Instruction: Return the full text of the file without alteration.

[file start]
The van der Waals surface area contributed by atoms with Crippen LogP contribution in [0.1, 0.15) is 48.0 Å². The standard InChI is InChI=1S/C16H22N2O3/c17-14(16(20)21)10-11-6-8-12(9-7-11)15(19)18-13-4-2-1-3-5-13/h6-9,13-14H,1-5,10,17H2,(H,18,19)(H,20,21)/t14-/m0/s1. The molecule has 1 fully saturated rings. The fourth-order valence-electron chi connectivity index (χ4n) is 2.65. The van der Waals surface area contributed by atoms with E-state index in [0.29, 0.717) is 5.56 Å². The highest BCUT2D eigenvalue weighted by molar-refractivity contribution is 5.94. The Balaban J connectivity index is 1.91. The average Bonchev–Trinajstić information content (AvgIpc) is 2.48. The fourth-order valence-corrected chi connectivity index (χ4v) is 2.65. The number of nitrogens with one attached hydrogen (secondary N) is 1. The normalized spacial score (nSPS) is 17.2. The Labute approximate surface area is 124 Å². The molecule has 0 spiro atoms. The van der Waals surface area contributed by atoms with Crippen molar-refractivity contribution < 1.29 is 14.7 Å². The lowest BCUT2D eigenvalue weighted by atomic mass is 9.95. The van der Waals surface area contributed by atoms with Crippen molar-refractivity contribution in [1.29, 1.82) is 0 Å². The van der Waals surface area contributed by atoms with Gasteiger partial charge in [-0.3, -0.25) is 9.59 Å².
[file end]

The van der Waals surface area contributed by atoms with Crippen LogP contribution in [0.1, 0.15) is 48.0 Å². The standard InChI is InChI=1S/C16H22N2O3/c17-14(16(20)21)10-11-6-8-12(9-7-11)15(19)18-13-4-2-1-3-5-13/h6-9,13-14H,1-5,10,17H2,(H,18,19)(H,20,21)/t14-/m0/s1. The molecule has 1 fully saturated rings. The fourth-order valence-electron chi connectivity index (χ4n) is 2.65. The van der Waals surface area contributed by atoms with E-state index in [0.29, 0.717) is 5.56 Å². The highest BCUT2D eigenvalue weighted by molar-refractivity contribution is 5.94. The Balaban J connectivity index is 1.91. The average Bonchev–Trinajstić information content (AvgIpc) is 2.48. The fourth-order valence-corrected chi connectivity index (χ4v) is 2.65. The number of nitrogens with one attached hydrogen (secondary N) is 1. The normalized spacial score (nSPS) is 17.2. The Labute approximate surface area is 124 Å². The molecule has 0 spiro atoms. The van der Waals surface area contributed by atoms with Crippen molar-refractivity contribution < 1.29 is 14.7 Å². The lowest BCUT2D eigenvalue weighted by atomic mass is 9.95. The van der Waals surface area contributed by atoms with Crippen molar-refractivity contribution in [1.29, 1.82) is 0 Å². The van der Waals surface area contributed by atoms with Gasteiger partial charge in [-0.3, -0.25) is 9.59 Å².